L'assedio (1998)


(director/writer: Bernardo Bertolucci; screenwriters: Clare Peploe/story by James Lasdun; cinematographer: Fabio Cianchetti; Editor: Jacopo Quadri; cast: Thandie Newton (Shandurai), David Thewlis (Jason Kinsky), Claudio Santamaria (Agostino); Runtime: 94; Fine Line Features; 1998-It.)

“There is a raw power in Bertolucci’s direction.”

Reviewed by Dennis Schwartz

The main characters don’t speak much; Jason (Thewlis) plays Mozart, Grieg, Bach and Scriabin on the Steinway piano and Shandurai (Thandie) is his black housekeeper who doesn’t understand his Western music. She has fled from an undemocratic, unnamed African country after her schoolteacher husband was imprisoned by the military for ridiculing the dictator. Jason Kinsky is an Englishman who has inherited from his aunt a splendid four-story Rome villa, which has a spiral staircase, a garden patio, ornate statues and a dumbwaiter. He must be a rich man; he spends all his time giving piano lessons to children and pining after Shandurai, living an almost reclusive existence.

Jason’s love for her is expressed in the passion he exhibits on the piano. Through the varied camera angled shots of the kindly pianist peering down the spiral staircase we see him looking at his beloved muse while she is ironing or animatedly listening to some African pop sounds of Papa Wemba on the radio, with the steam coming out of the iron. The sexual tension is building up–as we are left to watch the two quietly go about their household business, seemingly unable to connect because of all the differences between them.

Shandurai polishes his artifacts, dusts the furniture, and mops his floors. She is working her way through medical college, where she is an A student. Her closest friend is a less serious student, Agostino (Claudio Santamaria), who wants to sleep with her despite telling her that he’s gay.

Jason, wearing a nerd-like smile and displaying an awkward knack for the art of casual conversation, can’t control himself any longer one day and grabs onto the startled girl who does not respond to his romantic gestures. He, in desperation, blurts out that he loves her and that he will marry her, telling her that he’ll do anything for her love. She surprises him by responding in an angry tone, that she is married and what he could do for her is free her husband from prison.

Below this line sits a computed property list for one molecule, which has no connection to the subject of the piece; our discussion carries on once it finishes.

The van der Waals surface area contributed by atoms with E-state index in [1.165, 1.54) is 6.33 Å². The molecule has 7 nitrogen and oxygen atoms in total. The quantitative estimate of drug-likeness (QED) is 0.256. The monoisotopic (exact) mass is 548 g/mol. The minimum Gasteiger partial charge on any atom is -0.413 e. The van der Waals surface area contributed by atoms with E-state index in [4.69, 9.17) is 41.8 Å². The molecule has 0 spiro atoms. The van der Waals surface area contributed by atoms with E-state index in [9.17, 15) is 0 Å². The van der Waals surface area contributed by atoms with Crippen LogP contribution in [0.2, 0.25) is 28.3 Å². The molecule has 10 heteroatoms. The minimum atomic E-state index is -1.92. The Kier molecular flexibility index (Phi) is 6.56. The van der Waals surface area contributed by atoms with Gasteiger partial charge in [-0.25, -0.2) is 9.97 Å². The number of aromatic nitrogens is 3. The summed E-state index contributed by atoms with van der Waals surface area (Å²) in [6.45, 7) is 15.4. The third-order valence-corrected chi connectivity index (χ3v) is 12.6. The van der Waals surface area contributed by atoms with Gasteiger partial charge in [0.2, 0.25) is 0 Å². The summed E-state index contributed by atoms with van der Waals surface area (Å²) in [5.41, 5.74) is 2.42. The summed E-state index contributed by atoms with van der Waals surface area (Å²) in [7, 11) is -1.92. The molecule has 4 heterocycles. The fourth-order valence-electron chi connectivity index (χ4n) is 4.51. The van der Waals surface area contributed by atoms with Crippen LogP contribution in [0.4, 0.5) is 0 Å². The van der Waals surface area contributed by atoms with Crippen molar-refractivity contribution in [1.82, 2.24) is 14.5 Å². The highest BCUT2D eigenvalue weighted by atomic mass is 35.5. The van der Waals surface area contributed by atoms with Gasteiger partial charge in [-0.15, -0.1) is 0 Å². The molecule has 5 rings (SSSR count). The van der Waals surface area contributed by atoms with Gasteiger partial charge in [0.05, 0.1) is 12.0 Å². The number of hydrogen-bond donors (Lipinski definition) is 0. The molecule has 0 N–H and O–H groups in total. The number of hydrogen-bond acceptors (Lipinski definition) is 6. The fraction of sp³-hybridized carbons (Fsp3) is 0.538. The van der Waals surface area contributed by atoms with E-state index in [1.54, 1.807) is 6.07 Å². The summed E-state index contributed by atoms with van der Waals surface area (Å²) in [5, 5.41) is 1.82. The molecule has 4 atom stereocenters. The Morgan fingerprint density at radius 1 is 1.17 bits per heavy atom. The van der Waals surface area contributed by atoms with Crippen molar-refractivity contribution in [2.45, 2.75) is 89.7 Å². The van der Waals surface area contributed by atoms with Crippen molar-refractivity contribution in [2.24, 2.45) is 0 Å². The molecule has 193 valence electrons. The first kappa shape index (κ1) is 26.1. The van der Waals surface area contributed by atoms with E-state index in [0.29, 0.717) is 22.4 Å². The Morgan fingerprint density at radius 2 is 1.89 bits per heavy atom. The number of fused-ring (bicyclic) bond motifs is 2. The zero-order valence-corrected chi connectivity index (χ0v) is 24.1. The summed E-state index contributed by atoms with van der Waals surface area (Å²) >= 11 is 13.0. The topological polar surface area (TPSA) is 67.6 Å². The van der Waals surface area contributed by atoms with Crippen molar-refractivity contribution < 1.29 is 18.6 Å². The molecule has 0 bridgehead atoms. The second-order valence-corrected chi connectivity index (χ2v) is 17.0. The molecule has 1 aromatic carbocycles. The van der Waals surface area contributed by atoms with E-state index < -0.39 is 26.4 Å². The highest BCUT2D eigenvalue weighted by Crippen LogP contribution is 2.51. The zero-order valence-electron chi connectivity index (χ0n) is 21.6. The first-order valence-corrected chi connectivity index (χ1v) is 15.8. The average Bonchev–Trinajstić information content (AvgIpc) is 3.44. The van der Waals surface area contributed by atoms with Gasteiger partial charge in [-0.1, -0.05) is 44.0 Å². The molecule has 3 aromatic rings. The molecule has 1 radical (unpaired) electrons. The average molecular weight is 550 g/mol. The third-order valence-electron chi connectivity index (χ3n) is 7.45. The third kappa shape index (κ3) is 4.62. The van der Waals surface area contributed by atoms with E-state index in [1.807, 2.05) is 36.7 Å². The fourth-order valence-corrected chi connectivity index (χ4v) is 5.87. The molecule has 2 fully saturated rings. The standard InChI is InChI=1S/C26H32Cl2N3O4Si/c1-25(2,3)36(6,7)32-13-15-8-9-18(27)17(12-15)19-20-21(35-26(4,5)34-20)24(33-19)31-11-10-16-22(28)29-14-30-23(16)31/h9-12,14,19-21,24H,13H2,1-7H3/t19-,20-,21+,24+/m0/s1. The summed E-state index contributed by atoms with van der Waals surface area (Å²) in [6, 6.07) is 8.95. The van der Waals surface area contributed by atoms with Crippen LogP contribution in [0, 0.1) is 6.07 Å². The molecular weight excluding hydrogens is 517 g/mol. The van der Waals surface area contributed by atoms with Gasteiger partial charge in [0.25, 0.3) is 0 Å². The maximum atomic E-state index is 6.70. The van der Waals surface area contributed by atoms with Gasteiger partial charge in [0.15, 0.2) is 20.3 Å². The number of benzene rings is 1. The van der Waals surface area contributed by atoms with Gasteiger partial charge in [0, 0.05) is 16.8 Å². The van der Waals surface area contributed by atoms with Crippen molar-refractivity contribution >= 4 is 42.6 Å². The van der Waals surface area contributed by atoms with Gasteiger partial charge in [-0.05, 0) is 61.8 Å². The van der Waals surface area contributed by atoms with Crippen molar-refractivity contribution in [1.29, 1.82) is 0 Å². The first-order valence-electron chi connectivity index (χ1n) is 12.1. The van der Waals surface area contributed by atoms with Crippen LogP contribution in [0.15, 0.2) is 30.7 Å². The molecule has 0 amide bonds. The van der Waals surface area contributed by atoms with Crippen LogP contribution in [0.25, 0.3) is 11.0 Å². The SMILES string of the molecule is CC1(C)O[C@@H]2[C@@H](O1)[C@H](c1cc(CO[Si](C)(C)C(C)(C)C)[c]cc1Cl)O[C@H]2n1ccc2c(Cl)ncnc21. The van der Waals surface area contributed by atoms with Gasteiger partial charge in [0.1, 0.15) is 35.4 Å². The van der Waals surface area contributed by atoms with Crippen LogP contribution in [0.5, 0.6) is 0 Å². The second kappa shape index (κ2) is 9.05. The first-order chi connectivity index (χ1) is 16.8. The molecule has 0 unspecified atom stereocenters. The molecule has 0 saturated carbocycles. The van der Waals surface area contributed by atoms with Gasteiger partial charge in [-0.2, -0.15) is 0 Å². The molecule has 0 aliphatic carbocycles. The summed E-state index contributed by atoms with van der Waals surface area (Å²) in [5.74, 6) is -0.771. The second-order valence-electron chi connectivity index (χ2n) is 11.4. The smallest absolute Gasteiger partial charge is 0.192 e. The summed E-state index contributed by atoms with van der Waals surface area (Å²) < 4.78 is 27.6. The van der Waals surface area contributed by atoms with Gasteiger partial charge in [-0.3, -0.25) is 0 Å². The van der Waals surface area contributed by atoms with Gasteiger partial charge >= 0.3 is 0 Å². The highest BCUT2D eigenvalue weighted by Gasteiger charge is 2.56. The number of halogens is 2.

Nothing more is said about that incident after Jason apologizes, saying he didn’t know Shandurai was married. But the house gradually becomes empty of all the artifacts, tapestries, furniture, and finally the piano; and, it becomes obvious to her what Jason is doing. Their contact is now, even more so, done through the solo piano pieces he plays. By Jason’s visits to a local African church he is able to learn how to blend in her African music into his Western, allowing her to become more interested in the music.

What is going on inside Shandurai’s head is seen through the marvelously constructed dream sequences of her in Africa, as a griot — an African musical storyteller — chants out an indecipherable medley of very potent songs that are very emotionally received by her. This is the kind of filmmaking Bertolucci does best. There is an element of vague beauty and mystery in these sequences that evoke a sense of wonder.

When Shandurai hears that her husband has been freed from prison, she gets tipsy on a bottle of champagne and tries to write a thank you note to Mr. Kinsky. When that fails to materialize she finds herself feeling a love for him and goes up to his bedroom, where she finds Jason sound asleep from a night of drinking. Remaining in bed with him until morning when her husband rings the doorbell, as the picture enigmatically ends with us not quite sure who she will remain with.

The beauty of the film lies in the interplay between the two strangers…but Shandurai’s too perfect and overachieving to be credible and Jason gives up too much of himself to be considered anything less than a saintly figure. They wrestle with their incomprehensible feelings and desires, struggling to face themselves. Strangely enough, their past seems to be becoming more and more inconsequential. The imponderable emotions of love are caught in the music, the stunning visual spectacle of the film, and in the quietude of their personalities. They are reaching out across man-made barriers to a point where they can’t avoid each other anymore and must stop being evasive. How this works out, is hard to say. It wasn’t easy for me to be sure if love meant the same thing for both of them. The glib ending didn’t help me understand them any better as it felt like something was missing from their relationship, something that either I didn’t catch or that something was just left out of their relationship that shouldn’t have been.

The acting of Thewlis and Newton was first-rate and very unnerving, we could see their thinking and emotional process unfolding onscreen; it is ultimately what makes this film somewhat special.

The up and down career of Bertolucci is up again after this less than epic film (actually made for an hour-long TV program, but lengthened for the sake of a feature movie). It is the kind of small art story that Bertolucci seems to excel in more than with some of his more recent commercial ventures (“Little Buddha”/”The Last Emperor”). What the story means to imply, is not tied in with some of the director’s political or psychological ideas of the past. This is more or less a film that lives through its style and grace of letting the two lovers tell their story without much help from the script. And it worked out better than these kind of films usually do, mainly because there is a raw power in Bertolucci’s direction. All his films are worth looking at, and this one more so than some of his recent ones. It sort of grows on you, and seems more emotionally satisfying the more you think about it.